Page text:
Cross-complaint against Harn and county dismissed in Dellinger civil case

By From page A3 | July 01, 2013

A cross-complaint in the civil case concerning how a political consultant used money in a measure affecting Pioneer Fire District has been dismissed.

Dan Dellinger filed a cross-complaint — essentially a countersuit — against El Dorado County and county Auditor-Controller Joe Harn on Feb. 15, after a demurrer to dismiss charges against him and co-defendant Cris Alarcon was overruled, court documents stated. It basically states that Harn and the county are joint tortfeasors, meaning they share in the actions of negligence that resulted in the alleged wrongdoing and costs incurred, called equitable indemnity.

A demurrer was then filed by attorney Andrew Caulfield on behalf of Harn and the county. A tentative ruling on May 9 was given as accepting the demurrer, as Dellinger had, in Judge James R. Wagoner’s opinion, cited the correct case law for the cross-complaint but had not applied it correctly in the case. He was given 10 days to amend the cross-complaint or the demurrer to dismiss it would stand.

The same day, Dellinger requested oral arguments be heard on the matter, but on May 10, requested the hearing be vacated and withdrew his request.

“Dellinger,” Wagoner’s opinion on the tentative ruling from May 13 reads, “does not and cannot allege an appropriate basis for equitable indemnity and the demurrer is sustained.”

The cross-complaint also cites public policy, in that Harn and the county’s logic mirrors logic used in “Alice in Wonderland” by Tweedledee. “Contrariwise … if it was so, it might be; and if it were so, it would be; but it isn’t, it ain’t. That’s logic,” Lewis Carroll’s novel reads.

Wagoner wrote there were only two logical outcomes to the lawsuit: Dellinger is found to have obtained the money in question illegally, “therefore public policy prohibits indemnity to fund such illegal conduct,” or he obtained the money legally and there is “no need to indemnify. In either case, there is no duty or even ability for the County and Harn to indemnify Dellinger.” Thus, it is not equitable indemnity, as it only goes one way.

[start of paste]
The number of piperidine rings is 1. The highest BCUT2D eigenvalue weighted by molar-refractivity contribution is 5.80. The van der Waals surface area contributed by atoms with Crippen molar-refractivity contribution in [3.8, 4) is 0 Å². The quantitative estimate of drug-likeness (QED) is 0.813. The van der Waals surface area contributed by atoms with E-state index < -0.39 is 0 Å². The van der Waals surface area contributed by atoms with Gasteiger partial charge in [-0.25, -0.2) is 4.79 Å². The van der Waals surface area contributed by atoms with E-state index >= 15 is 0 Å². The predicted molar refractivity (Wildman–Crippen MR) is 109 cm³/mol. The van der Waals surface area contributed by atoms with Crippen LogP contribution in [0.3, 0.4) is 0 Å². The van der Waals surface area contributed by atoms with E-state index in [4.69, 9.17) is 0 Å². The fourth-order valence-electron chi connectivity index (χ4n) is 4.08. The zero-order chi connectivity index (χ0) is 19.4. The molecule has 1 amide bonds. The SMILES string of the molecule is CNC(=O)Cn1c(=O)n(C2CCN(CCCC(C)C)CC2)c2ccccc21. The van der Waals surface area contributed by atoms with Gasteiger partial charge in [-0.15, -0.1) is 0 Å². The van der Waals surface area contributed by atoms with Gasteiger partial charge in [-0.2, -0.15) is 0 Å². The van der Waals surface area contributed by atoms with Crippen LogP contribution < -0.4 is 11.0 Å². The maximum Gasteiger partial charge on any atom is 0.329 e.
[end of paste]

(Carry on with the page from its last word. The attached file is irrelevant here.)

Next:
Also cited are the government code for immunity and declaratory relief. The demurrer by Caulfield would be granted as the declaratory relief cause of action and it was found Harn and the county fall under the immunity code.

Dellinger did not amend the cross-complaint in the 10 days given. On June 4, Wagoner, Caulfield and defense attorney Robert Laurie, signed the order to dismiss the cross-complaint per the demurrer. It was dismissed with prejudice, meaning Dellinger could not file a cross-complaint for the same reason again. All parties were to bear their own costs and fees.

Dan Dellinger Consultants was contracted by the Pioneer Fire Protection District in “qualifying and then providing information on” the measure, a press release from Dellinger stated. The measure passed last November with almost 80 percent of the vote. The press release noted that the DA alleged “that Dellinger violated statutory restrictions regarding the expenditure of public funds for advocating for a ballot measure as opposed to simply providing neutral information.”

Cole Mayer

  • Recent Posts

  • Enter your email address to subscribe and receive notifications of new posts by email.

  • Special Publications »

    Use of this site constitutes acceptance of our Terms of Service (updated 4/30/2015) and Privacy Policy (updated 4/7/2015).
    Copyright (c) 2016 McNaughton Newspapers, Inc., a family-owned local media company that proudly publishes the Daily Republic, Mountain Democrat, Davis Enterprise, Village Life and other community-driven publications.